Potential role of proinflammatory cytokines in nerve damage related bone loss

Biomed Sci Instrum. 2004;40:266-71.


An estimated 375,000 people are currently suffering from spinal cord injuries and another 1.5 million are afflicted by peripheral nerve damage in the United States. Wolf's Law states that a bone grows or remodels in response to the stresses that are placed on it. Forces applied to bones that occur due to normal daily activity allow for healthy resorption and formation of bones. Periods of immobilization caused by nerve damage have a profound effect on the integrity of bone, causing an increased risk of bone fracture. The need for investigating ways of combating this secondary effect of nerve damage is imperative to the long-term health of spinal cord injury and peripheral nerve damage patients. Our lab uses two sciatic nerve damage models in mice to mimic the bone loss caused by recoverable, sciatic nerve crush (NC), and non-recoverable, sciatic neurectomy (NX), injuries. We are examining the hypothesis that recoverable damage actually causes an accelerated loss of bone mass compared to the permanently damaged nerve because of the transport of proinflammatory cytokines from the site of the nerve damage to the locally affected bone. This inflammatory response, and the hypothesized differences between the two models, will be examined via ELISA of the quadriceps to investigate the relative degree of proinflammatory cytokines local to the damage site. Understanding the cellular mechanisms that occur at nerve injury sites will allow for improved care and long-term treatment of patients. A preliminary analysis of the bone loss associate with these two nerve injury models indicate approximately a 50% greater decline in femoral mass of the NC femur compared to the NX limb, supporting the proinflammatory hypothesis.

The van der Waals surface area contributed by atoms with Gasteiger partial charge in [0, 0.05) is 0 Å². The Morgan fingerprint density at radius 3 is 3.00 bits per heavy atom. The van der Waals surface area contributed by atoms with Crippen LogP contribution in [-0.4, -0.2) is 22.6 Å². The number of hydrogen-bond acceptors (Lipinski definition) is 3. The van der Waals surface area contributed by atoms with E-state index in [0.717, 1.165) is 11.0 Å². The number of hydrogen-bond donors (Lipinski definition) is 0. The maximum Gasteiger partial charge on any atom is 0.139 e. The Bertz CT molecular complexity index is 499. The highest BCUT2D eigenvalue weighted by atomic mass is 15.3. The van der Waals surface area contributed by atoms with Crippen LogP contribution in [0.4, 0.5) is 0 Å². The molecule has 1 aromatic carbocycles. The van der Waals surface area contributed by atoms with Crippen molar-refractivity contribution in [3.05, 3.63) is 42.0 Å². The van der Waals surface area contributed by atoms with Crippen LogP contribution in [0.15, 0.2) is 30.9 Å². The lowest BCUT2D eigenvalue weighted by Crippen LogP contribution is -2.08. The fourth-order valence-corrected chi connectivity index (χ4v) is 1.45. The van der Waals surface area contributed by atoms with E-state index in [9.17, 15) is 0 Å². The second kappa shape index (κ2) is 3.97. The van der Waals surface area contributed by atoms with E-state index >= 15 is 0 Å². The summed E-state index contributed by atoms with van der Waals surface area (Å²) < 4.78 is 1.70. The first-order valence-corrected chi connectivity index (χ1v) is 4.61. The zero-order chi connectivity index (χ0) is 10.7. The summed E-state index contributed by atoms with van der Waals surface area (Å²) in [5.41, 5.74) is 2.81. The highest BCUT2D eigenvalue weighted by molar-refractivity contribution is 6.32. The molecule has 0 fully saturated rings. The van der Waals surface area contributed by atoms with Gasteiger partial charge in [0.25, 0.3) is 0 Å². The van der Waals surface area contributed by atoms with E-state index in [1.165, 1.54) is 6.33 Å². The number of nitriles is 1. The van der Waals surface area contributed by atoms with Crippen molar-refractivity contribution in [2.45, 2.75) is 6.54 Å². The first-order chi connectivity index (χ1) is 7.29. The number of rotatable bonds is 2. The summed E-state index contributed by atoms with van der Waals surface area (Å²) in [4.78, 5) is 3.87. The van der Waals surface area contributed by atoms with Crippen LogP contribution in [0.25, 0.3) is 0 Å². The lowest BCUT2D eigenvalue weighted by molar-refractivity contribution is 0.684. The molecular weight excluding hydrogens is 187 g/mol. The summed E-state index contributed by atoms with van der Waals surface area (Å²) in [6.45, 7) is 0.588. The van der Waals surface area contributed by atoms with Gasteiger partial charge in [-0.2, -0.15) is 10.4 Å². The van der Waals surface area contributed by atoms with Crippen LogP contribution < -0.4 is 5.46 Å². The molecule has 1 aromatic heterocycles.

Publication types

  • Comparative Study

MeSH terms

  • Animals
  • Bone Diseases, Metabolic / diagnostic imaging*
  • Bone Diseases, Metabolic / etiology
  • Bone Diseases, Metabolic / metabolism*
  • Cytokines / metabolism*
  • Disease Models, Animal
  • Femur / diagnostic imaging
  • Femur / metabolism
  • Mice
  • Mice, Inbred C57BL
  • Peripheral Nervous System Diseases / complications
  • Peripheral Nervous System Diseases / diagnostic imaging*
  • Peripheral Nervous System Diseases / metabolism*
  • Radiography
  • Spinal Cord Injuries / complications
  • Spinal Cord Injuries / diagnostic imaging*
  • Spinal Cord Injuries / metabolism*
  • Tibia / diagnostic imaging
  • Tibia / metabolism


  • Cytokines